Fusion is the reaction that powers the stars. Energy is released when two small particles come together and fuse into one, larger particle. In fusion experiments on Earth, these small particles are the nuclei of deuterium and tritium – types of heavy hydrogen – and they fuse together to make a helium nucleus. So the waste product of fusion is helium, which is perfectly safe.
For fusion reactions to happen the deuterium and tritium must be very hot, otherwise they will never come together. A nucleus is made of protons (positive) and neutrons (neutral), so they all have a positive charge and so repel each other. To get the nuclei to fuse they must be made to travel so fast that they can slam into each other so hard that they can overcome the repulsive force they feel and get really close. When they are really close, the strong nuclear force that holds the protons and neutrons together in the nucleus kicks in and will pull the fusing particles together into one big nucleus. This then spits out a spare neutron because it is unbalanced, and leaves the helium nucleus and a neutron, which carries away most of the energy because it is small and light.
To get the particles moving fast enough for fusion the gas must be heated to very high temperatures. At JET, this is more than 100 million degrees – hotter than the centre of the Sun! At this temperature the gas is in a state called plasma, which is an ionised gas. This means that the electrons have been stripped from the atoms to leave the nuclei (ions) and the electrons buzzing around separately, so the plasma is charged and can respond to electric and magnetic fields. It is this property that allows us to trap the very hot gas. Magnetic fields are used to keep the hot plasma from touching the walls of its container and so keep it hot enough for fusion to occur. If the plasma does hit the wall it is not dangerous, it just cools down and everything stops.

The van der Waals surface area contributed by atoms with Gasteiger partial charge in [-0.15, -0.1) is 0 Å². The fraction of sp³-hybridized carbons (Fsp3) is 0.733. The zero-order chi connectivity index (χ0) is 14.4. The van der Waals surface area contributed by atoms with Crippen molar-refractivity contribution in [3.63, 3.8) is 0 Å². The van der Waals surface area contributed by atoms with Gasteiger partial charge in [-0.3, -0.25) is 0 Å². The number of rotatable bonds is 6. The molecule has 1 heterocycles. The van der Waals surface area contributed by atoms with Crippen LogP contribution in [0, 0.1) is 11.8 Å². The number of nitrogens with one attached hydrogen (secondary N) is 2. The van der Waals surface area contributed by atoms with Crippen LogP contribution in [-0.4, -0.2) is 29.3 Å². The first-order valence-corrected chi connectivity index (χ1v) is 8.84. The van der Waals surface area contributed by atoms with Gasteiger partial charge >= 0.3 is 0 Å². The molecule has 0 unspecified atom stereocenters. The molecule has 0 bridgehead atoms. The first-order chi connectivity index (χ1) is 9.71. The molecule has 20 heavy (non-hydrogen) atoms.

The machines used for fusion are called tokamaks. This is a Russian acronym that stands for toroidal chamber magnetic coils, which tells you essentially what a tokamak is – a toroidal (doughnut-shaped) vessel with magnetic coils to trap and control the plasma.
PhD on Tokamak Axisymmetric Stability
Melanie’s PhD work focussed on the control of plasma in the MAST tokamak at Culham, particularly on what happens when control is lost and the plasma hits the wall, as in the black and white picture at the top of this page. She used a computer simulation code called DINA-CH to model the plasma in the machine and study its movement. The work was done in collaboration with CRPP in Lausanne, Switzerland, where Melanie spent seven months working before the start of her PhD, and with physicists from Russia’s Kurchatov and TRINITI Institutes.
For a very general overview of fusion see Melanie’s book, Star Chambers.
For a mildly technical overview (A-level or university student level) see Melanie’s article from Institute of Physics’ Nexus News magazine, November 2007. Nexus_fusion_windridge.pdf.
For more recent progress read Melanie’s article from the Energy Industry Times on Tokamak Energy’s faster way to fusion, February 2016.